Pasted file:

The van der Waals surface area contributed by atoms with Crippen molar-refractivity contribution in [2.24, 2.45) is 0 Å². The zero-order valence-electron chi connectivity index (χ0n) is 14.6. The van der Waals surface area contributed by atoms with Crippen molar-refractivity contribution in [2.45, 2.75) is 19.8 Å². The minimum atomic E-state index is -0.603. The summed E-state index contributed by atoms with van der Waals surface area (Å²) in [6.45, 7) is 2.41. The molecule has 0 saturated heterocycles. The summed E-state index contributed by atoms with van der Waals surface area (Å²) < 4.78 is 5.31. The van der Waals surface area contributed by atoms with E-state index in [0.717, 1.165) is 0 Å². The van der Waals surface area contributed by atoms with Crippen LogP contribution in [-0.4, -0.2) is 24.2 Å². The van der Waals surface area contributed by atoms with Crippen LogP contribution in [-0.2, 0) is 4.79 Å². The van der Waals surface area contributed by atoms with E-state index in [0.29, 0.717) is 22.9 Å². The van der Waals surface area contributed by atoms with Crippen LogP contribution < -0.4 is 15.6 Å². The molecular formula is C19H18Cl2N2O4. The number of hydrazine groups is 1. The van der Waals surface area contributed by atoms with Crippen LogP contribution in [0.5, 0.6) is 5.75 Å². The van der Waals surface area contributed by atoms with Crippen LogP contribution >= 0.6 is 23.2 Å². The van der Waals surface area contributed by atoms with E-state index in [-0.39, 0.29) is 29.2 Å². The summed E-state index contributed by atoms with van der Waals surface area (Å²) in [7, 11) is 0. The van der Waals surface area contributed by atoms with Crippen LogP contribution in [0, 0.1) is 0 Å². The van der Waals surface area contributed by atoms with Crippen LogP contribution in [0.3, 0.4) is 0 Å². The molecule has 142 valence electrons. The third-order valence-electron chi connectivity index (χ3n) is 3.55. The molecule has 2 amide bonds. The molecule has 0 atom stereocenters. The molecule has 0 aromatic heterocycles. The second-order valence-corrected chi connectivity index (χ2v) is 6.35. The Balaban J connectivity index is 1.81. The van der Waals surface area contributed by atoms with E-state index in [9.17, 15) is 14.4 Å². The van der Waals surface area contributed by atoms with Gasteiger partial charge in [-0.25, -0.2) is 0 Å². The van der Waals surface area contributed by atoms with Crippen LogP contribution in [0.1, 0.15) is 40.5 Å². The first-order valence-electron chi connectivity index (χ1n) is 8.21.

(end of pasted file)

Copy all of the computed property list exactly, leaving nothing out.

The van der Waals surface area contributed by atoms with Crippen molar-refractivity contribution in [2.24, 2.45) is 0 Å². The zero-order valence-electron chi connectivity index (χ0n) is 14.6. The van der Waals surface area contributed by atoms with Crippen molar-refractivity contribution in [2.45, 2.75) is 19.8 Å². The minimum atomic E-state index is -0.603. The summed E-state index contributed by atoms with van der Waals surface area (Å²) in [6.45, 7) is 2.41. The molecule has 0 saturated heterocycles. The summed E-state index contributed by atoms with van der Waals surface area (Å²) < 4.78 is 5.31. The van der Waals surface area contributed by atoms with E-state index in [0.717, 1.165) is 0 Å². The van der Waals surface area contributed by atoms with Crippen LogP contribution in [-0.4, -0.2) is 24.2 Å². The van der Waals surface area contributed by atoms with Crippen LogP contribution in [-0.2, 0) is 4.79 Å². The van der Waals surface area contributed by atoms with E-state index in [0.29, 0.717) is 22.9 Å². The van der Waals surface area contributed by atoms with Crippen LogP contribution < -0.4 is 15.6 Å². The molecular formula is C19H18Cl2N2O4. The number of hydrazine groups is 1. The van der Waals surface area contributed by atoms with Crippen LogP contribution in [0.5, 0.6) is 5.75 Å². The van der Waals surface area contributed by atoms with Crippen LogP contribution >= 0.6 is 23.2 Å². The van der Waals surface area contributed by atoms with E-state index in [-0.39, 0.29) is 29.2 Å². The summed E-state index contributed by atoms with van der Waals surface area (Å²) in [7, 11) is 0. The van der Waals surface area contributed by atoms with Crippen LogP contribution in [0, 0.1) is 0 Å². The van der Waals surface area contributed by atoms with Crippen LogP contribution in [0.3, 0.4) is 0 Å². The molecule has 142 valence electrons. The third-order valence-electron chi connectivity index (χ3n) is 3.55. The molecule has 2 amide bonds. The molecule has 0 atom stereocenters. The molecule has 0 aromatic heterocycles. The second-order valence-corrected chi connectivity index (χ2v) is 6.35. The Balaban J connectivity index is 1.81. The van der Waals surface area contributed by atoms with E-state index in [9.17, 15) is 14.4 Å². The van der Waals surface area contributed by atoms with Gasteiger partial charge in [-0.25, -0.2) is 0 Å². The van der Waals surface area contributed by atoms with Crippen LogP contribution in [0.1, 0.15) is 40.5 Å². The first-order valence-electron chi connectivity index (χ1n) is 8.21.